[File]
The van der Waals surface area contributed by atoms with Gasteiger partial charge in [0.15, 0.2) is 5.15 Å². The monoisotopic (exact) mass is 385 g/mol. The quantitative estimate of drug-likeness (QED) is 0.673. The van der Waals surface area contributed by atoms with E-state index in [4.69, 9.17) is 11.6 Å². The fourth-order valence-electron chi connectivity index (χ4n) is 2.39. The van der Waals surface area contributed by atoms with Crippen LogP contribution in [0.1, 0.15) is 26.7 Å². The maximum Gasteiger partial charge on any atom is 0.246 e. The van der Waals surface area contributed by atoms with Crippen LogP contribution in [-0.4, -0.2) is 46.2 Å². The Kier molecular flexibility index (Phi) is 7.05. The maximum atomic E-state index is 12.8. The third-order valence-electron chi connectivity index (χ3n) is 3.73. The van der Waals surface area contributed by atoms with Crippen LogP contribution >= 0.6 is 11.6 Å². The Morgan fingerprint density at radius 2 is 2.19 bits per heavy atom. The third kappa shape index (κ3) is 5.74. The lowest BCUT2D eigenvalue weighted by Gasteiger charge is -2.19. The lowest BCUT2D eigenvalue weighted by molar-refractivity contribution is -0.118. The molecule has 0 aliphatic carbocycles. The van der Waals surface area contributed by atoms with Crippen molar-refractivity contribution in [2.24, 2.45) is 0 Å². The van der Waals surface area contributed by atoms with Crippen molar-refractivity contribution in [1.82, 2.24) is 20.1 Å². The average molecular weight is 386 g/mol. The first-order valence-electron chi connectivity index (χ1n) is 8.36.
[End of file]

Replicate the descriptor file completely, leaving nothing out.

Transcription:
The van der Waals surface area contributed by atoms with Gasteiger partial charge in [0.15, 0.2) is 5.15 Å². The monoisotopic (exact) mass is 385 g/mol. The quantitative estimate of drug-likeness (QED) is 0.673. The van der Waals surface area contributed by atoms with E-state index in [4.69, 9.17) is 11.6 Å². The fourth-order valence-electron chi connectivity index (χ4n) is 2.39. The van der Waals surface area contributed by atoms with Crippen LogP contribution in [0.1, 0.15) is 26.7 Å². The maximum Gasteiger partial charge on any atom is 0.246 e. The van der Waals surface area contributed by atoms with Crippen LogP contribution in [-0.4, -0.2) is 46.2 Å². The Kier molecular flexibility index (Phi) is 7.05. The maximum atomic E-state index is 12.8. The third-order valence-electron chi connectivity index (χ3n) is 3.73. The van der Waals surface area contributed by atoms with Crippen LogP contribution >= 0.6 is 11.6 Å². The Morgan fingerprint density at radius 2 is 2.19 bits per heavy atom. The third kappa shape index (κ3) is 5.74. The lowest BCUT2D eigenvalue weighted by Gasteiger charge is -2.19. The lowest BCUT2D eigenvalue weighted by molar-refractivity contribution is -0.118. The molecule has 0 aliphatic carbocycles. The van der Waals surface area contributed by atoms with Crippen molar-refractivity contribution in [2.24, 2.45) is 0 Å². The van der Waals surface area contributed by atoms with Crippen molar-refractivity contribution in [1.82, 2.24) is 20.1 Å². The average molecular weight is 386 g/mol. The first-order valence-electron chi connectivity index (χ1n) is 8.36.